Seeing and the Existence of the Seen

0. This is not the post which, in the immediately previous post, I indicated the next post would be. Let me explain why. In that immediately previous post, published on December 30th, in which I presented some statements of some very basic theses concerning knowledge, I offered the following definitions of epistemism as the thesis that:

It is possible for there to be a knowledge of some existent.

or (in a “stronger” version, one passing from the merely possible to the actual):

There actually is a knowledge of some existent.

I then went on to say:

I should perhaps recognize here, at least for the record, that the two versions just given of the thesis of epistemism assume, without argumentation, that knowledge is knowledge of something and not of “nothing.” But I’m comfortable in so assuming for the purposes of the present exercise.

1. I discovered later on in the day, when I went to check up on what Bill Vallicella might have posted that day on Maverick Philosopher, that, for at least part of the day of December 30th, his area of concern had overlapped mine, for one can read in the post, “On Seeing: Intentionality without Aspectuality?”:

Now seeing in the existentially loaded sense might seem to be a perfectly good example of an intentional or object-directed state since one cannot see without seeing something. One cannot just see.  Seeing takes an object.

Well, I said to myself, there’s one more thing on which I find myself in agreement with Bill: I said, more generically, that knowledge is the knowledge of something and he said, more specifically, that seeing is the seeing of something.

2. But only one more thing. I do not find myself in agreement with the distinction he draws between an “existentially loaded sense” of “seeing” and “existentially neutral sense.”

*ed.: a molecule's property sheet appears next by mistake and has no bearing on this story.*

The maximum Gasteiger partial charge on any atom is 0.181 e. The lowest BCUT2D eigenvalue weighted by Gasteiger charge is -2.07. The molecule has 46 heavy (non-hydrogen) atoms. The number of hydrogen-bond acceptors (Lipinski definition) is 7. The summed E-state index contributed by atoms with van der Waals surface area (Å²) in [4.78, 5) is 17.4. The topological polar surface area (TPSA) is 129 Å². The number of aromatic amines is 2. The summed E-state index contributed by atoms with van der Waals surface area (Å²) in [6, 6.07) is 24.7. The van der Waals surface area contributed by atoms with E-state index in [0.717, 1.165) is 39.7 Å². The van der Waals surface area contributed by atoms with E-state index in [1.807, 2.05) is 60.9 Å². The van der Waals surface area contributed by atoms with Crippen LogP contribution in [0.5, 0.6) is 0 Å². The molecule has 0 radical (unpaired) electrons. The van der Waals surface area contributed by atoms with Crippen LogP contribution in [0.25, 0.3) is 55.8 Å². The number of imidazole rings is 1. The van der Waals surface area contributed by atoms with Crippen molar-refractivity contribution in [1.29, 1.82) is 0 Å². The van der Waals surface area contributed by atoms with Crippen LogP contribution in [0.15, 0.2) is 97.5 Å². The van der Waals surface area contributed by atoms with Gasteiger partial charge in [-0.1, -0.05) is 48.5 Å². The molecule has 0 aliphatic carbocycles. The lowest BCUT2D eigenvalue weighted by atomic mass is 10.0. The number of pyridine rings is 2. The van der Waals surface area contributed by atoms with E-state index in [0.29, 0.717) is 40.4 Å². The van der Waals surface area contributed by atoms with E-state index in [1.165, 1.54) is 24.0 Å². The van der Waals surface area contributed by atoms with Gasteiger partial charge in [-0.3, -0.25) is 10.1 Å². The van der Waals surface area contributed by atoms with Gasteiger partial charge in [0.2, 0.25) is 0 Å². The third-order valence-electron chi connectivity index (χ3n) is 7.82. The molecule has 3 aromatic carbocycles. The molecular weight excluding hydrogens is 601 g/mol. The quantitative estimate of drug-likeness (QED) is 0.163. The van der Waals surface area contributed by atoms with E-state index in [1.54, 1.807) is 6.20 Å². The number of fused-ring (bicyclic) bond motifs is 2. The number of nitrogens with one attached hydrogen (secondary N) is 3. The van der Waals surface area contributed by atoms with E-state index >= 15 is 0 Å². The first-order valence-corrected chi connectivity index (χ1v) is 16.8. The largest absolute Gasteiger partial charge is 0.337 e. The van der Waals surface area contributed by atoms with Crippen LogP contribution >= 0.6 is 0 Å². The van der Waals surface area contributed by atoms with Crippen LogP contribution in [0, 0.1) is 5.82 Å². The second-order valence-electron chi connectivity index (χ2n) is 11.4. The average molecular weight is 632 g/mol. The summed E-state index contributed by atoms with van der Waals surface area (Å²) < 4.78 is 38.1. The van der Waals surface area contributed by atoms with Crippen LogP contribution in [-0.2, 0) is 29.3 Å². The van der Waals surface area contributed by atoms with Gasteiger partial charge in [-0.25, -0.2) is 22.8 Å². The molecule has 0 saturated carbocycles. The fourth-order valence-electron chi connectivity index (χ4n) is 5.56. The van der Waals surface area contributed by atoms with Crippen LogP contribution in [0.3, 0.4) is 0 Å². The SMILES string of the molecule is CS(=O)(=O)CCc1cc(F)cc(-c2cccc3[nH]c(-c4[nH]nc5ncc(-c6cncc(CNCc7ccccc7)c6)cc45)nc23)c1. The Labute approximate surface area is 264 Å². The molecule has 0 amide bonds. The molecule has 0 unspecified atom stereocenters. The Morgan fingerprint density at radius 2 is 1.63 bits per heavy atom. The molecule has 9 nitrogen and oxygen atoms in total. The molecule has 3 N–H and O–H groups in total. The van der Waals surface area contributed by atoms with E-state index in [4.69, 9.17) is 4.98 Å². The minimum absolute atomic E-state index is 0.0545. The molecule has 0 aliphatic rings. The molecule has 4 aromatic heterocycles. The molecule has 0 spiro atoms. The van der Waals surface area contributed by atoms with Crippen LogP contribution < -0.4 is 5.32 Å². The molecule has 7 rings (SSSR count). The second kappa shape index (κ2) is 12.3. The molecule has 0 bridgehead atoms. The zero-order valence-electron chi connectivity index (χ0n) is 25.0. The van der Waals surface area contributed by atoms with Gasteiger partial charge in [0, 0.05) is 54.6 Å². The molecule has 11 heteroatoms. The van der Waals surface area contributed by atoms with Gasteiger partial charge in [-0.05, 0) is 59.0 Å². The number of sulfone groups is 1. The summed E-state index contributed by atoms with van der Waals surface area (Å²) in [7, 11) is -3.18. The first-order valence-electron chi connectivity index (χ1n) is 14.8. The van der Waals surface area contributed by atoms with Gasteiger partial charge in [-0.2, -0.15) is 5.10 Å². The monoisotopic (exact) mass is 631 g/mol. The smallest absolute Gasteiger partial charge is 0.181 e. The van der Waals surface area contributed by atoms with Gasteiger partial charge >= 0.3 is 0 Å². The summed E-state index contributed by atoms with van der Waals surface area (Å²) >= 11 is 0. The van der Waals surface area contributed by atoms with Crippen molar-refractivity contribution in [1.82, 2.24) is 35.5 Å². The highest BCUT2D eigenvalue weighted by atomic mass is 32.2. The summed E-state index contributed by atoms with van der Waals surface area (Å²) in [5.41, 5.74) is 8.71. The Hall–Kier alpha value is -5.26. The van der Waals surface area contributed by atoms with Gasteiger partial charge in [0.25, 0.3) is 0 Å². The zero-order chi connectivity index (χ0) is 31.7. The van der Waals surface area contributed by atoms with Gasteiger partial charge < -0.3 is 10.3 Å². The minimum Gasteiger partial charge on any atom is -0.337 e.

Sees’ is often taken to be a so-called verb of success:  if S sees x, then it follows that x exists.  On this understanding of ‘sees’ one cannot see what doesn’t exist. Call this the existentially loaded sense of ‘sees’ and contrast it with the existentially neutral sense according to which ‘S sees x’ does not entail ‘X exists.’

That is, I have been assuming the more generic existentially loaded thesis that the knowing of something, the actual knowing of something, does entail that that something exists, at least at the time of the knowing. Since seeing is a species of knowing, I have also been assuming the more specific existentially loaded thesis that the seeing of something, the actual seeing of something, does entail that that something exists, at least at the time of the seeing.

3. In contrast with my merely assuming, however, Bill has offered some argumentation on behalf of his thesis. After having noted:

Intentional states are therefore not only necessarily of something; they are necessarily of something as something.  And given the finitude of the human mind, I want to underscore the fact that even if every F is a G, one can be aware of x as F without being aware of x as G.   Indeed, this is so even if necessarily (whether metaphysically or nomologically) every F is a G. Thus I can be aware of a moving object as a cat, without being aware of it as spatially extended, as an animal, as a mammal, as an animal that cools itself by panting as opposed to sweating, as my cat, as the same cat I saw an hour ago, etc.

he continues:

But now it seems we have a problem.  If that which is (phenomenlogically [sic], not spatially) before my mind is necessarily property-incomplete, then either seeing is not existentially loaded, or existentially loaded seeing is not an intentional state.  To put the problem as an aporetic tetrad:

1. If S sees x, then x exists

2. Seeing is an intentional state

3. Every intentional state has an aspectual shape: its object is incomplete

4. Nothing that exists is incomplete.